— Janice S. Moglen

Coalition for Single Parents Day

Manitou Springs

More bike lanes

I just read Pam Zubeck's online article about postponing the "safety sizing" of North End streets but Cascade's a "go."

I attended the Colorado Springs Bike Summit last week and it really got me thinking about this resizing project. Do you think it could be feasible to add bike lanes into the greenways of the proposed "right-sized" streets? This could make it safer for CC students traveling to and from classes via bike as well as the entire Old North End neighborhood. The bike lanes would be separated from traffic by the curb and a portion of the greenway.

There needs to be additional education centered on the resizing as a way to create bike lanes. I hope that the community may be more receptive to the idea of the proposed change as more learn the benefits associated with it.

P.S., A huge thank you to Indy publisher Carrie Simison for putting on such a wonderful event. The day was extremely informative and brought the community together in a way that I have never been part of before. It made me want to become a more educated, inspired and enthused member of Colorado Springs.

— Britnni Caldwell

Colorado Springs

Taking NRA's side

I am a committed, responsible gun owner, responding to Steve Schreiner ("The NRA circus," Letters, June 1).

Mr. Schreiner is concerned about his perception that the NRA opposes voting by former felons but supports their right to own firearms. If he is referring to the recent actions by Virginia Gov. Terry McAuliffe, then I join the NRA is opposing them. McAuliffe issued a royal decree that changed Virginia law. In America, laws are changed by legislative action with executive approval, not royal decree.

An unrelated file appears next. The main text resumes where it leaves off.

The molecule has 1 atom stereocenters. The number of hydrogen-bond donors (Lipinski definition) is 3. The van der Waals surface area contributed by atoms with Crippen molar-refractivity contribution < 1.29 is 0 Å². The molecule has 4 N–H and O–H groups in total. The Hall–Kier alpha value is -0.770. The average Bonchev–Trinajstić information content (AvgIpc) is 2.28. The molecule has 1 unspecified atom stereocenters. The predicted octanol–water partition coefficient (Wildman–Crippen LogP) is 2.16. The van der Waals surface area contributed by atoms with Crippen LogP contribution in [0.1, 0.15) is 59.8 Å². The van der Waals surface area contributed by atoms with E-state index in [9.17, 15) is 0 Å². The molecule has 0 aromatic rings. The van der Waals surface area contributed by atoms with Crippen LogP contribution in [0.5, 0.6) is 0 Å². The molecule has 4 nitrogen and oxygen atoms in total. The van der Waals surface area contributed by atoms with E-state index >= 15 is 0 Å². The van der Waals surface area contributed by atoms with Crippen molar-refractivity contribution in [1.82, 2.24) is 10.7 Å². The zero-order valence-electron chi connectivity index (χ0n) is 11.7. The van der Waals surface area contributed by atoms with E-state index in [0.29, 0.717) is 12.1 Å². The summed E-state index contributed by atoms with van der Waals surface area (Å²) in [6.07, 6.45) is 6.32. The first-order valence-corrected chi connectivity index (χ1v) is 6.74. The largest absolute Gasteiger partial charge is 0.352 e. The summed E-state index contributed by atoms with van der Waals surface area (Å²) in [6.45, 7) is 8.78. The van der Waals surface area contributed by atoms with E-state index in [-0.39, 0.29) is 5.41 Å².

Putting on my Ted Nugent Hillbilly Savant hat, I propose the following: How about if convicted felons get both their right to vote and their right to own firearms back five years after their release, assuming a clean criminal record? Five years would seem to be long enough to indicate responsible behavior. Now, I'm off to renew my NRA membership, and I intend to include an extra contribution.

— John Howell

Colorado Springs

No need for labeling

I see the sign slogan around El Paso County District 2 from Tim Geitner that he is a "Patriot not a Politician." I had the honor of serving at the White House from 1983 to 1999. I believe I can give a perspective. There are many parts of politics — those representing constituents, some run and win elections. But there are many moving parts to the machine.

Mark Waller ran for office, won, served as a state representative and successfully put forth legislation that promotes Republican principles. Mr. Geitner, also in politics, chose a different path. As a legislative analyst, you promote principles to the body of representatives or individual who has asked you to advise them.

You see, an analyst is still a politician. However, he does not have to answer to any constituents, nor does he have a record on moving legislation in the best interest of his constituents.

I would ask Mr. Geitner to stop using the slogan. Tim Geitner and Mark Waller are both patriots and both politicians.

— Bill Althoff

SCPO, USN retired

Colorado Springs